Today is Human Rights Day. While celebrating the importance of human rights throughout the world, this holiday also commemorates the UN’s passage of the Universal Declaration of Human Rights in 1948. After a two-year drafting process (by a 18 member committee chaired by Eleanor Roosevelt), 48 countries came together to vote in favor of making a non-binding commitment to the expansion of human rights and universal respect for human dignity. Not a single vote was cast against the Declaration (although 8 countries did abstain).
Among the human rights issues enumerated in the Declaration, was the right to education. The first section of Article 26 of the Universal Declaration of Human Rights reads as follows:
Everyone has the right to education. Education shall be free, at least in the elementary and fundamental stages. Elementary education shall be compulsory. Technical and professional education shall be made generally available and higher education shall be equally accessible to all on the basis of merit.
The notion of equal access to higher education was, and should still be considered, a radical notion. While an unbinding standard in the Declaration, aspects of the goal of nondiscriminatory access to higher education has been inscribed in multiple binding human rights conventions. Some key examples:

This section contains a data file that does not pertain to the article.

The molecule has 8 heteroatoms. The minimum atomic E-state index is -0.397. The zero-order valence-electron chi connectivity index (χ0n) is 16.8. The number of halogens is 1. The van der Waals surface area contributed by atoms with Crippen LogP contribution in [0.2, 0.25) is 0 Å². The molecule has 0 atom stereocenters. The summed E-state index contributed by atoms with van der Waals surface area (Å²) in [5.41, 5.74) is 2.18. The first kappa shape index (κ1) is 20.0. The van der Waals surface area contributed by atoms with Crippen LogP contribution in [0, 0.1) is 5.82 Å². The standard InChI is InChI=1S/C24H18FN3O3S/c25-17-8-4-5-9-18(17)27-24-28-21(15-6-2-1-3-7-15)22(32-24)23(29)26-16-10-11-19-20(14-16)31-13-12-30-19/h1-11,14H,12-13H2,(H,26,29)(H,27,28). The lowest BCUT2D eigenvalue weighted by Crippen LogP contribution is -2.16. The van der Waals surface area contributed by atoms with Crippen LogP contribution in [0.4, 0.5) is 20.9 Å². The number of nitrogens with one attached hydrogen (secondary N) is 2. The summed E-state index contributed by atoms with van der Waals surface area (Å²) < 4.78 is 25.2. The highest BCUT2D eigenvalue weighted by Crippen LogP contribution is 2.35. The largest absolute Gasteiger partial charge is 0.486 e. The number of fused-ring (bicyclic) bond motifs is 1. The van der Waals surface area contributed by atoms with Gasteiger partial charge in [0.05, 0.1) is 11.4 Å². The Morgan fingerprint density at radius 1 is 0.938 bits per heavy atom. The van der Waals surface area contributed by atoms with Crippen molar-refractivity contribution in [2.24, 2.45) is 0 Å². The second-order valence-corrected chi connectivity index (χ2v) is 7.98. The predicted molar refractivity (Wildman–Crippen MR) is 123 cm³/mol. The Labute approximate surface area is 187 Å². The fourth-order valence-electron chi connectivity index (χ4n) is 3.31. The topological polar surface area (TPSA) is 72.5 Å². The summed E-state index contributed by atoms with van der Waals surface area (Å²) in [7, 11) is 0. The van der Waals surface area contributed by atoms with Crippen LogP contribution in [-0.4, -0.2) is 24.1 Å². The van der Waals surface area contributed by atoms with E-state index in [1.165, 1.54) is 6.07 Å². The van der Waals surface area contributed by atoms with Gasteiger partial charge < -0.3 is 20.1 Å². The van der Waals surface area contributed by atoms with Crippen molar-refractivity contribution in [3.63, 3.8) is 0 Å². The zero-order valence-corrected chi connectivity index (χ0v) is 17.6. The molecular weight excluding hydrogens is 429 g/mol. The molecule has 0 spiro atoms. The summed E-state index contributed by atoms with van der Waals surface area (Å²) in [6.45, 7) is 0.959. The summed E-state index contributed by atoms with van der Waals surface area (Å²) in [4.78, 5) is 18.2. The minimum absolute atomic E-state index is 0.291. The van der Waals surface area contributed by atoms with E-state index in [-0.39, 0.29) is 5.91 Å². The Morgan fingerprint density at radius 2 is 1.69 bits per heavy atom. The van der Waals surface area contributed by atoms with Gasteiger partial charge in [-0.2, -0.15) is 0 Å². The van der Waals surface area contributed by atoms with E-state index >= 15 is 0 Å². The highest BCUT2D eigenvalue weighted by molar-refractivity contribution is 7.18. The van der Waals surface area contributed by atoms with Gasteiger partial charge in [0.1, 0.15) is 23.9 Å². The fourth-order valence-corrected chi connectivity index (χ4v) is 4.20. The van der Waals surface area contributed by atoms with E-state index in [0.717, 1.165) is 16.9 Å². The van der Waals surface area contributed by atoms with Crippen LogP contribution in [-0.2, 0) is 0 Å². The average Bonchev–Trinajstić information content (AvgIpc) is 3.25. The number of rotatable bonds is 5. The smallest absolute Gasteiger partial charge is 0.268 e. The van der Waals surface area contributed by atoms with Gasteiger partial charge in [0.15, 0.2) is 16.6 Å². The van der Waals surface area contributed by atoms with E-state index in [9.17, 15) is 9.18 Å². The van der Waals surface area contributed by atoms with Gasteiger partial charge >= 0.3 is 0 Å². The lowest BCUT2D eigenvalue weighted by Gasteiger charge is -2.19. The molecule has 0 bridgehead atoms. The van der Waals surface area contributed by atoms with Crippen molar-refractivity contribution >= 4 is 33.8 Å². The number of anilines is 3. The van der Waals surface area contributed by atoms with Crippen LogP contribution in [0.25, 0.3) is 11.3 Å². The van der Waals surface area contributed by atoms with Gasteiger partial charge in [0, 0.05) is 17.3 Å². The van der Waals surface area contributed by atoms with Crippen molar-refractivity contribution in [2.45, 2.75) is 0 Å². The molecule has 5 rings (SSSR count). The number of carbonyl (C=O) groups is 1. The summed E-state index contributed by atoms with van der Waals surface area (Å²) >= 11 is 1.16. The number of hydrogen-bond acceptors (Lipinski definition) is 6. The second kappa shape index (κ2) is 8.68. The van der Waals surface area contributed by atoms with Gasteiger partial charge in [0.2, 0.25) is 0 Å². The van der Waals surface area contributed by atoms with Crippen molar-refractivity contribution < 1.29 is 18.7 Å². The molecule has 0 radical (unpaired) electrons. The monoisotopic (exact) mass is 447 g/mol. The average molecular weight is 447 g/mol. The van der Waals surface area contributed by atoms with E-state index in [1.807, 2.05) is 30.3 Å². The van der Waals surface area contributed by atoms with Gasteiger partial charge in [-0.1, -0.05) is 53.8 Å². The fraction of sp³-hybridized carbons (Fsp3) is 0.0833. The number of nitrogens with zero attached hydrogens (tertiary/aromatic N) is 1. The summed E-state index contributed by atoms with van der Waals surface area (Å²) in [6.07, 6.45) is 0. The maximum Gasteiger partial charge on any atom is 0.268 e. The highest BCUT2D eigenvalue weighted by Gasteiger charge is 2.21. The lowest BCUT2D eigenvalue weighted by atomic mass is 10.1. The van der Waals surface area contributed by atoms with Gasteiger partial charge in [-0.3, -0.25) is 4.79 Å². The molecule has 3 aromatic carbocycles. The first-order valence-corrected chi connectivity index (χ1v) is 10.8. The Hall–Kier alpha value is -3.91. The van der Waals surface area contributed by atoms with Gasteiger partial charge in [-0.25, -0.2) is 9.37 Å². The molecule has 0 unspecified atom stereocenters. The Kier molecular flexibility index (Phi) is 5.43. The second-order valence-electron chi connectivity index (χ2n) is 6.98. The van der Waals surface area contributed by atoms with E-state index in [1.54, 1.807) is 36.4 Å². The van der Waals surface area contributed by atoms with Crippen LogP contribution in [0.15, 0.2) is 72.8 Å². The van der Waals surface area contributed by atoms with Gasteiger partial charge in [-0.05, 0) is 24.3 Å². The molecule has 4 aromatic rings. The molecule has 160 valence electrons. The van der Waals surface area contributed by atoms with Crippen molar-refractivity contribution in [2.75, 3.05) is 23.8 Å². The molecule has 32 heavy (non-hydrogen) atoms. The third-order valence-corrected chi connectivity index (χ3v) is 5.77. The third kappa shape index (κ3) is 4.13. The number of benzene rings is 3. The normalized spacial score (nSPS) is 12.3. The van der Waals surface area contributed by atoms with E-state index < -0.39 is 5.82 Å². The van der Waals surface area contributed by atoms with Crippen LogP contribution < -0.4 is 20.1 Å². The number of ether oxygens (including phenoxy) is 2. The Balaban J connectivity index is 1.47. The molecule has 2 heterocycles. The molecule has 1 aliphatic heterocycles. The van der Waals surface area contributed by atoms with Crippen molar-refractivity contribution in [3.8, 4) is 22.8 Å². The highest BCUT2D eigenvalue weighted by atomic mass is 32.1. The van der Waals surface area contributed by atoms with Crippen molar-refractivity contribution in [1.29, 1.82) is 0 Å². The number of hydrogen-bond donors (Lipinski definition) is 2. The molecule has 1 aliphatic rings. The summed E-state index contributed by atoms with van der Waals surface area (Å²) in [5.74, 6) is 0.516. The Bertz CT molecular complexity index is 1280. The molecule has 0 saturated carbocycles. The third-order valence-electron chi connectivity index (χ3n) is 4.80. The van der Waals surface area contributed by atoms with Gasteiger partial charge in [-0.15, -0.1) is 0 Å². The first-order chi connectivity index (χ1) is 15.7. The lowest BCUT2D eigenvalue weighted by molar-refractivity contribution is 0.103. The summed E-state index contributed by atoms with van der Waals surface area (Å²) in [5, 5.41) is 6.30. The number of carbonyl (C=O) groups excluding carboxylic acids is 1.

- Article 13.2.(c) of the International Covenant on Economic, Social and Cultural Rights:
- Higher education shall be made equally accessible to all, on the basis of capacity, by every appropriate means, and in particular by the progressive introduction of free education.
- Article 28.1(c) of the Convention on the Rights of the Child:
- States Parties recognize the right of the child to education, and with a view to achieving this right progressively and on the basis of equal opportunity, they shall, in particular: (c) Make higher education accessible to all on the basis of capacity by every appropriate means.
- Article 24.5 of the Convention on the Rights of Persons with Disabilities: